The Leisure Hour

The Leisure Hour was a British general-interest periodical of the Victorian era which ran weekly from 1852 to 1905.[1][2] It was the most successful of several popular magazines published by the Religious Tract Society, which produced Christian literature for a wide audience.[1] Each issue mixed multiple genres of fiction and factual stories, historical and topical.[1]

The Leisure Hour
The cover of issue 1032, with an illustration accompanying a story about a shipwreck.
PublisherReligious Tract Society
First issueJanuary 1, 1852 (1852-January-01)
CountryUnited Kingdom
Based inLondon

The magazine's title referred to campaigns that had decreased work hours, giving workers extra leisure time.[3] Until 1876, it carried the subtitle "A Family Journal of Instruction and Recreation";[4] after that, the subtitle changed to "An illustrated magazine for home reading".[5]

Each issue cost one penny and contained 16 pages.[6] The layout typically included approximately six long articles, formatted in two columns per page, and five or six illustrations. The articles were a mix, including biographies, poetry, essays, and fiction. Each issue usually started with a piece of serialised fiction.[6]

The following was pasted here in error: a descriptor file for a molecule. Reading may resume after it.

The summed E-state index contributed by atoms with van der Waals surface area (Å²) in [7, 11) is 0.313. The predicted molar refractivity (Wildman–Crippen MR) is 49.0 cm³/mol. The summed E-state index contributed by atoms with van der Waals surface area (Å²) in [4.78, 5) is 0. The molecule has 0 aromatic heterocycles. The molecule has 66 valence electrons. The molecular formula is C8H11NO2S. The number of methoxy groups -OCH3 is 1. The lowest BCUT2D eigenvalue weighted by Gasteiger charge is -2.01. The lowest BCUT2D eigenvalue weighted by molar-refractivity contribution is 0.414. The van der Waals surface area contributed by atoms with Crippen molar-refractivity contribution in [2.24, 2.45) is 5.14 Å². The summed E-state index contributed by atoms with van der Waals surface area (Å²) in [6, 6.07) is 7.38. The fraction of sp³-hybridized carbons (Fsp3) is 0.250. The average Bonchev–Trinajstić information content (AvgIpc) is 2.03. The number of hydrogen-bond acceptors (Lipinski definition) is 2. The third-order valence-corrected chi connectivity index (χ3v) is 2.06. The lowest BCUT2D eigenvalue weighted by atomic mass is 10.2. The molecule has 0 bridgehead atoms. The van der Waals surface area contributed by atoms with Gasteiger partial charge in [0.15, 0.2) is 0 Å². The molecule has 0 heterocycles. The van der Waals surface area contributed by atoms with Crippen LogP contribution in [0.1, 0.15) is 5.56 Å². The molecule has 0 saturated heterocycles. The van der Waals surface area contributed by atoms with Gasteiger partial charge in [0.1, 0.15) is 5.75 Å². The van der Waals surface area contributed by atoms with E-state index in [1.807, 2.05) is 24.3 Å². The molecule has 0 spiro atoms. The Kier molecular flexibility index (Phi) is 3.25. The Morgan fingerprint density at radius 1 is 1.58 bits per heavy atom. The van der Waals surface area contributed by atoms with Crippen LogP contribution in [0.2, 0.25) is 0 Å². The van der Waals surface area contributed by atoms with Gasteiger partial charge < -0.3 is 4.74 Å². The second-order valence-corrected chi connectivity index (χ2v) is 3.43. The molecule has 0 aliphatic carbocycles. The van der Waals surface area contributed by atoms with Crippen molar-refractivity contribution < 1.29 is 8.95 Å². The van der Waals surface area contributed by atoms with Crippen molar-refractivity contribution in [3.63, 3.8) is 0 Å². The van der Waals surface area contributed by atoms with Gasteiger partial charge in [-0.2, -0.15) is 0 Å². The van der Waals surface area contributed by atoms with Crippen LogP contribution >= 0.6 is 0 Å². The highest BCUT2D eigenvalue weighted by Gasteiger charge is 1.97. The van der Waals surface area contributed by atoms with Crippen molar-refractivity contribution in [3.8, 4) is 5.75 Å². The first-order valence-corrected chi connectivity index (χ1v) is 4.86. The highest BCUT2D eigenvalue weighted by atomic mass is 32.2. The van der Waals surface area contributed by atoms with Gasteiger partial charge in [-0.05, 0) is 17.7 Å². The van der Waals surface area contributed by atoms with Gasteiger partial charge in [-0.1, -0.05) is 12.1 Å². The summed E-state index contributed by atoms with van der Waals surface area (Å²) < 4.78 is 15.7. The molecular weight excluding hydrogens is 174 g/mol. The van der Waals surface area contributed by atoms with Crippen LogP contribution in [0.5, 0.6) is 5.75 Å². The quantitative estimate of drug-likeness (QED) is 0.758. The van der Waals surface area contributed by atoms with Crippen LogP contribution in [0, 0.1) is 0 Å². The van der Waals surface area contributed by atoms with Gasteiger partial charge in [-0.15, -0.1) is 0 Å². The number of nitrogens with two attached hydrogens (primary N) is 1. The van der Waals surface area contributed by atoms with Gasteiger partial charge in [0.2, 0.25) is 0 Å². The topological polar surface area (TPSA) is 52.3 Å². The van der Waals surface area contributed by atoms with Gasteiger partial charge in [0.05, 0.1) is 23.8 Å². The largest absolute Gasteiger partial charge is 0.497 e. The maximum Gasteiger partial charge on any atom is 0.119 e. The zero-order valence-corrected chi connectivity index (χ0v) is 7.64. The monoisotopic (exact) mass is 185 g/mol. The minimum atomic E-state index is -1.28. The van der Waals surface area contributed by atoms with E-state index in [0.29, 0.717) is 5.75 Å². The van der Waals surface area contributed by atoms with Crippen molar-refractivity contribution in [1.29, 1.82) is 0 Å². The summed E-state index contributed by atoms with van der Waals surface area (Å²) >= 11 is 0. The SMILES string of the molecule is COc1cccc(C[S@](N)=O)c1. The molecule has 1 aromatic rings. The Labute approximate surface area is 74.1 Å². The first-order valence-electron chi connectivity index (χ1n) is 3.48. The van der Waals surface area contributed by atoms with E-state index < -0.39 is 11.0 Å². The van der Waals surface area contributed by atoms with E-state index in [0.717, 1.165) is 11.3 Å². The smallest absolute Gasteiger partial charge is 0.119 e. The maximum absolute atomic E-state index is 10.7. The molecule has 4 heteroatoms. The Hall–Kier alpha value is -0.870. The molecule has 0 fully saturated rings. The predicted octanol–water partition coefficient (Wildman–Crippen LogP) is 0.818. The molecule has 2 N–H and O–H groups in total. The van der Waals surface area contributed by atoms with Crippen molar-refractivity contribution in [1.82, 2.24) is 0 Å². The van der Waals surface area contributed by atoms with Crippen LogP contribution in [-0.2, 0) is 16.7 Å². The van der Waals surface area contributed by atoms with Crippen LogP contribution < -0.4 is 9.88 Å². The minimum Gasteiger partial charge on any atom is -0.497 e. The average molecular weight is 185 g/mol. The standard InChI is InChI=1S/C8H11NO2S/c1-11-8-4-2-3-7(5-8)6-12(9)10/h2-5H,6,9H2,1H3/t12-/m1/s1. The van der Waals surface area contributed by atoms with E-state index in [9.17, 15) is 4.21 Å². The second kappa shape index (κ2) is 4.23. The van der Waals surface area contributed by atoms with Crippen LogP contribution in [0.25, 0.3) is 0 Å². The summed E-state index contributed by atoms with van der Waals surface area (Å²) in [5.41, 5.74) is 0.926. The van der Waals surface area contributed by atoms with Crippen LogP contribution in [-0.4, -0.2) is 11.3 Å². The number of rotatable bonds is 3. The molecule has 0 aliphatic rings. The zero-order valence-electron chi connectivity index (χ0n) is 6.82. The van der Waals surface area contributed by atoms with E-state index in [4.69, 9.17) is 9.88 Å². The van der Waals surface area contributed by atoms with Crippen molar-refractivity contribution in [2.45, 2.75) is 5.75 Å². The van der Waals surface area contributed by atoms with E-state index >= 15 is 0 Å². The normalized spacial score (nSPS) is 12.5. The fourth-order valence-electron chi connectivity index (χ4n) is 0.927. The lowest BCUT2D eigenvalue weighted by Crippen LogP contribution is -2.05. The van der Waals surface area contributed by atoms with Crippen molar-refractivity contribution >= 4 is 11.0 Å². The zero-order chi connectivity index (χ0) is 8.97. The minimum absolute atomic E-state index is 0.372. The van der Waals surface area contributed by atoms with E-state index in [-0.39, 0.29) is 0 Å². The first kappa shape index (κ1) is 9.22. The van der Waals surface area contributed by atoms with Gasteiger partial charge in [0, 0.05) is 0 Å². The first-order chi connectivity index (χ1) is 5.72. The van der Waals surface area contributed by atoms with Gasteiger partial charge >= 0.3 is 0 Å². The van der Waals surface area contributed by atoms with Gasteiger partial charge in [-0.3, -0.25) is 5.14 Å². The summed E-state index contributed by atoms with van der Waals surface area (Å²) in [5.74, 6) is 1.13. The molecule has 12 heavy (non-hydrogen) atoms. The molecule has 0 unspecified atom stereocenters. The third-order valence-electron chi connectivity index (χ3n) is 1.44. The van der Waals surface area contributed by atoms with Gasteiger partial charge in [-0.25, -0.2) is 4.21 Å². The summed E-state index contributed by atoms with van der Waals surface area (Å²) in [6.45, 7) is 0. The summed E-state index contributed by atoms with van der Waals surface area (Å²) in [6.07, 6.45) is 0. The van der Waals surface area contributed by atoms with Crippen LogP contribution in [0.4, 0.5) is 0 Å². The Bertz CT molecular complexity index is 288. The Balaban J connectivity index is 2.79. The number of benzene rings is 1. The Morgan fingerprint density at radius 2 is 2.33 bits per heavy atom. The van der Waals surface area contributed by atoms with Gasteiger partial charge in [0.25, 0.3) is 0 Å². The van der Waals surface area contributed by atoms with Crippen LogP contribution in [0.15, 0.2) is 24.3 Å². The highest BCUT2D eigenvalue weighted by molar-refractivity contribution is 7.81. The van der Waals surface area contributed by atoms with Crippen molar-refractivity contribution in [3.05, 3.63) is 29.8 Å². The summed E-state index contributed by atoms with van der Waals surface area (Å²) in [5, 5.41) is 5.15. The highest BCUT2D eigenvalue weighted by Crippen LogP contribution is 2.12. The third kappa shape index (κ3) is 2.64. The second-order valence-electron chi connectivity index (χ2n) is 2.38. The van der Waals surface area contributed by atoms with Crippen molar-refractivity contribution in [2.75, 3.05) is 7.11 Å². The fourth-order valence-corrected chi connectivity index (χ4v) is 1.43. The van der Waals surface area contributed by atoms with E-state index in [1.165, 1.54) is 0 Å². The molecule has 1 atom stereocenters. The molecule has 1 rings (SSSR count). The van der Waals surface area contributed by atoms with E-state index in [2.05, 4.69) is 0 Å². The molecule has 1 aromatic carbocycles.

The creation of the magazine was partly a response to non-religious popular magazines that the Religious Tract Society saw as delivering a "pernicious" morality to the working classes.[1] The ethos of the magazine was guided by Sabbatarianism: the campaign to keep Sunday as a day of rest.[4] It aimed to treat its diverse subjects "in the light of Christian truth".[4] Despite this, The Leisure Hour carried far fewer statements of Christian doctrine than the Society's other publications.[6] Compared to other popular magazines of the time, The Leisure Hour had a greater emphasis on fiction.[7]

Two days before the magazine's launch in 1852, a warehouse fire destroyed the first batch of The Leisure Hour, so replacement copies had to be printed.[3]

The magazine was edited by William Haig Miller until 1858,[5] James Macaulay from 1858 to 1895,[8] and William Stevens from 1895 to 1900.[5] Harold Copping was one of its illustrators.[9] Authors were initially only credited by initials rather than by name, giving the writing a collective rather than individual authority, though naming of authors became more common from the 1870s onwards.[1] In its jubilee issue, published in 1902, the magazine identified 111 authors who had contributed.[1]

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